Wizards drop season opener to Pistons
AUBURN HILLS, Mich. -- The Wizards had no business even being in this game at The Palace, but they had their chance as Trevor Ariza kept them in the season-opener for both teams.
Ariza had a game-high 28 points on 8-for-14 shooting, including 6 of 11 three-pointers, but the Detroit Pistons led almost the entire way because of dominant interior play with Andre Drummond and Greg Monroe.
The duo combined for 36 points on 12-for-22 shooting. Monroe attempted 15 free throws and grabbed a game-high 16 rebounds. Drummond had eight.
The Wizards were able to trim the deficit to five points twice in the fourth quarter with Drummond on the bench with five fouls, but a pair of three-pointers from Chauncey Billups and one from Josh Smith iced the victory.
Billups finished with 14 points, making 4 of 5 threes. Will Bynum, who started at point guard, had 17 to make it the entire starting five for Detroit in double figures.
John Wall had 20 points and 11 assists but missed all four of his three-point attempts. Bradley Beal had 17 points and missed 4 of 6 attempts from long range.
Turning point: A competitive game flipped after the first quarter, with the Pistons ahead 25-22, and grew to as many as 13 points. The Wizards played from behind -- mostly from double-digits -- and couldn't consistently score.
Best in show: Ariza kept the game from getting out of hand with 17 points in 18 minutes of the first half. In the third quarter he had a five-point run that included a three-pointer to keep the Wizards alive and trim a 15-point deficit. He also stole the ball from Smith and assisted Wall on his transition dunk. That sequence was the only reason the Wizards had a chance to steal the victory. He led the Wizards with 10 rebounds.
Off-the-marksmen: Wall missed his first five shots and never found his stroke. He finished the first half 3-for-12, including 0-for-3 on three-pointers. The good news was that he didn't have a turnover until late in the third quarter. Beal didn't shoot much better after a red-hot preseason. The starting backcourt combined to finish 14-for-39.
What took so long: Martell Webster, the team's best three-point shooter, didn't take a shot until less than one minute remained in the third quarter. The three-pointer was good and the Wizards trailed 80-71. In 21 minutes of play, that was Webster's only attempt. He made two free throws to finish with five points.
In reserve: Marcin Gortat, acquired in a trade last weekend, did not start. He came off the bench and logged seven minutes in the first half. Trevor Booker, who ended the preseason as the starting power forward, took that spot. Nene began at center but that's expected to change eventually when Gortat gets more familiar with coach Randy Wittman's system. Gortat entered at 5:29 of the third quarter and made his first points with the Wizards less than 30 seconds later on a baseline jumper to cut the deficit to 65-57. He had dunk attempts blocked by Greg Monroe and Smith and finished 3-for-6 for nine points and nine rebounds in 17 minutes.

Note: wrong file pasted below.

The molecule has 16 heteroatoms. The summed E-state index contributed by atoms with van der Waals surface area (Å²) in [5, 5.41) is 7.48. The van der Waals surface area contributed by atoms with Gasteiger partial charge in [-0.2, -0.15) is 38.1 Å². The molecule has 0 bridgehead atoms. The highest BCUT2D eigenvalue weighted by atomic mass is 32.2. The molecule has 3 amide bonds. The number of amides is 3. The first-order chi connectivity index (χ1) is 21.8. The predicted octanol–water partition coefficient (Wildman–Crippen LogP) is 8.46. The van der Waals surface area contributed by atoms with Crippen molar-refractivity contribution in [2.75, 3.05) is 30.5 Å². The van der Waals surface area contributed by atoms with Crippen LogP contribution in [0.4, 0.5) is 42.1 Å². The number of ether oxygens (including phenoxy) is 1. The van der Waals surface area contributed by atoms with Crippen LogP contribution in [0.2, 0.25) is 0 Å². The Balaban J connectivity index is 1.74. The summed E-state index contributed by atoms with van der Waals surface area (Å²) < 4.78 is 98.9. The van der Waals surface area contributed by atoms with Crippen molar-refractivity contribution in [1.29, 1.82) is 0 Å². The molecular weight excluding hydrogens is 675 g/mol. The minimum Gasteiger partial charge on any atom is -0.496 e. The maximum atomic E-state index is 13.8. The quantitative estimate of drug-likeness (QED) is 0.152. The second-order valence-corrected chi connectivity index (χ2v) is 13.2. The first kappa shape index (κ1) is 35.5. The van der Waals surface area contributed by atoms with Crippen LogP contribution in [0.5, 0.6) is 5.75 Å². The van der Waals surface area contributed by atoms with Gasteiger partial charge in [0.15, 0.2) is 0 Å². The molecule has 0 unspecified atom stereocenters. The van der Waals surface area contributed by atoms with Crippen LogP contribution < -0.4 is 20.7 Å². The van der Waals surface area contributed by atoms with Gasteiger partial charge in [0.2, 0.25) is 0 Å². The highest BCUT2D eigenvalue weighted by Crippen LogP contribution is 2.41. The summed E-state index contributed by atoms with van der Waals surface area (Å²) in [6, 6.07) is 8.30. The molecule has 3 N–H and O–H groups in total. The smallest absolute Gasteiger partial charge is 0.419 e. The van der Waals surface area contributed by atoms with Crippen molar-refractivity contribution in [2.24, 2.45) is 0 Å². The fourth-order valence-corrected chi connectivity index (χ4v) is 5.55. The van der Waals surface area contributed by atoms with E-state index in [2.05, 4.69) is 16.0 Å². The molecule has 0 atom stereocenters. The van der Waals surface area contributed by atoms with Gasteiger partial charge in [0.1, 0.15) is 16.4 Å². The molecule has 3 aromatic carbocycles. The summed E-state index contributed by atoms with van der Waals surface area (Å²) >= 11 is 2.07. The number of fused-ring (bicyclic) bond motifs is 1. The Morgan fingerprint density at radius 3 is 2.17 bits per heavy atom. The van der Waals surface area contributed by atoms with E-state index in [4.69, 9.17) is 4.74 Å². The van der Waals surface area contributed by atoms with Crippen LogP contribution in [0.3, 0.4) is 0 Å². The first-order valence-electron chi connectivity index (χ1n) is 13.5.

Talking points: 1). How long will it take for Gortat to start because the Pistons scored 65 percent of their points (32 of 49) in the first half inside the paint? 2). Will Wall continue to look for his shot despite a poor outing and a dismal preseason? 3). Is Eric Maynor at 100 percent? A key free-agent acquisition, he only played nine minutes and was ineffective in the preseason when he sat out a game because of a sore left Achilles.
DNP: Jan Vesely and rookie Glen Rice didn't see any playing time.
From the locker room: "Offensively we were really bad in the first half. Shot selections terrible, which led them to easy breakouts, kind of open transition. We got beat in every category: Points in the paint (56-28), second-chance points (16-12), fast-break points (13-9), rebounds (44-38). A lot of that in the first half was our shot selection. We're taking shots that guys shouldn't be taking. It leads us to bad transition and they build up a little cushion and now you're fighting out of a hole. Defensively ... I've seen us do things that we haven't done in a month with our rules ... We almost went out and looked like, from a defensive standpoint, looked like we just went out and played a pickup game." -- Wittman
"They were just more aggressive than us and playing harder than us at the beginning. ... I didn't do a great job of getting us into the offense and making shots and that made it tough on use. We did a great job of fighting back and started trying to do things the right way. ... Our guards didn't do nothing. We didn't finish. ... We didn't do a good job of executing, that's the main thing. And we didn't stay with our defensive concepts." -- Wall
"Those were shots I usually make which makes me a little bit frustrated, I guess. Those were shots I know I'm capable of making" -- Beal
"I definitely screw(ed) up. I gave up too many layups, too many and-ones and just my rotation wasn’t sharp enough. ... They have a big lineup. And the point guard (Bynum) is really fast also. We’ve got to learn to play against big lineups like that and use our advantage on the court and shoot the ball well. There’s going to be more opportunities to play these guys. Next time, we’re going to be a better team when we face them." -- Gortat
"We should have an advantage on 90% of the nights in this league. We have to go to that. The good thing about it is those guys (Drummond and Monroe) are really good passers and we have perimeter shooters as well when they get in there, don't have something, kick it out to some of our shooters. It makes for a tough attack." -- Billups
Up next: The Wizards returned home after the game, will practice at Verizon Center on Thursday and have their home opener Friday vs. the Philadelphia 76ers (CSN, 7 p.m. ET). The Sixers upset the Miami Heat on Wednesday 114-110.